On display are figurines, dolls, silverware, paintings, tapestries and furniture along with altar pieces and religious art. There are also religious artifacts such as whips, rods and spiked metal “cilices” used by the Franciscan monks. (I Google so you don’t have to… cilice: a hairshirt worn to induce discomfort or pain as a sign of repentance and atonement.).
There’s also a medical book dated 1759 which gives graphic instructions on how to amputate an arm!
There are 42 paintings of the Cuzco style representing the life of Saint Francis Assisi dating back to the latter years of 1700. (I Google again: Cusqueña paintings are characterized by their use of exclusively religious subjects, their lack of perspective & predominance of red, yellow and earth colors. They are also remarkable for their lavish use of gold leaf).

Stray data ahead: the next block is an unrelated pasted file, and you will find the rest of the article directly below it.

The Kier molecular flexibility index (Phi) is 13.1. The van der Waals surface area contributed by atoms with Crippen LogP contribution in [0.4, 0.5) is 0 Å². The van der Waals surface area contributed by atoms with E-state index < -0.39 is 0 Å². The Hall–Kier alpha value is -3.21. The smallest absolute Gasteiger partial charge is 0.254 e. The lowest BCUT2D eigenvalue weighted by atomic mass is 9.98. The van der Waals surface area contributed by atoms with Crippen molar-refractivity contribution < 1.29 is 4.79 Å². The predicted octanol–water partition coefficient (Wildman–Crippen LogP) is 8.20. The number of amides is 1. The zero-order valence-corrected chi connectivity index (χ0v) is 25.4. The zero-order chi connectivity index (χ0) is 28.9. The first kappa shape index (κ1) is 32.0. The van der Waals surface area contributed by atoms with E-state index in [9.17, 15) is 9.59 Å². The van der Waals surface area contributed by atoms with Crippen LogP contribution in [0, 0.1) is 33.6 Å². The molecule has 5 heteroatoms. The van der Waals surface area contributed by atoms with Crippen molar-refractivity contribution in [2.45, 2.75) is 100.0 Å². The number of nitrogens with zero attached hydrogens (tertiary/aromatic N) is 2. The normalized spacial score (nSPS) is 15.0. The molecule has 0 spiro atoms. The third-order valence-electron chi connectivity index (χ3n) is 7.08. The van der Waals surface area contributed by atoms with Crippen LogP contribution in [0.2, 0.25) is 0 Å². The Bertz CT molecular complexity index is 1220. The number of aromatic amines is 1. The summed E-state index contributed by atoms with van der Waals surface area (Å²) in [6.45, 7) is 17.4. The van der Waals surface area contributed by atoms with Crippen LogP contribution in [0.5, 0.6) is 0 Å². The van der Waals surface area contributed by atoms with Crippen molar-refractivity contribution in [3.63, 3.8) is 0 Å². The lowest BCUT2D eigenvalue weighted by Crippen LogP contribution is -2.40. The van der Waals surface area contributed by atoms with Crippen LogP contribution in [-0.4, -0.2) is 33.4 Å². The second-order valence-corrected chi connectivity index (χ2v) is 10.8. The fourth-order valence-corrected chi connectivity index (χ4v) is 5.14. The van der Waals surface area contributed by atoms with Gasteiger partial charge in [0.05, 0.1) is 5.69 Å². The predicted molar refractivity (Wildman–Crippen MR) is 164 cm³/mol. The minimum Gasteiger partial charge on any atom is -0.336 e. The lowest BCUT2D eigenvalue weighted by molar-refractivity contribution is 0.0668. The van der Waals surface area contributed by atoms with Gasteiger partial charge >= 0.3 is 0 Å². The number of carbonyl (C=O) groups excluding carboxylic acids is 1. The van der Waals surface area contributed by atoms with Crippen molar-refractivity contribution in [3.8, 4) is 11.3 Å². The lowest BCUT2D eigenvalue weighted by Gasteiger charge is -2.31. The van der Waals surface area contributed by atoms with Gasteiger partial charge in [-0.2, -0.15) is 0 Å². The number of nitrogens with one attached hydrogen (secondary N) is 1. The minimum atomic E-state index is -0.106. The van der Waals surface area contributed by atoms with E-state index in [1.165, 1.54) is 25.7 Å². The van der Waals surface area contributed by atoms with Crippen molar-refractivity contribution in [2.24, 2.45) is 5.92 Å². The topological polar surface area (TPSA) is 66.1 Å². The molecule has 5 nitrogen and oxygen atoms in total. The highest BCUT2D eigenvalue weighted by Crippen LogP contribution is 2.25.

In most of the rooms there was no photography allowed but I took a few when permitted. This is a Genealogical tree of the Franciscan order painted in 1723. The painting is by Juan Espinosa de los Monteros and is believed to have been used to teach the history of the Order. It shows general information about the Order including its foundation, and general rules. There are also branches of cardinals, pontiffs, popes, kings, queens and nobles who were members of the order with their names and coat of arms. The work is crowned by a depiction of the Immaculate Conception.
A couple of the artwork: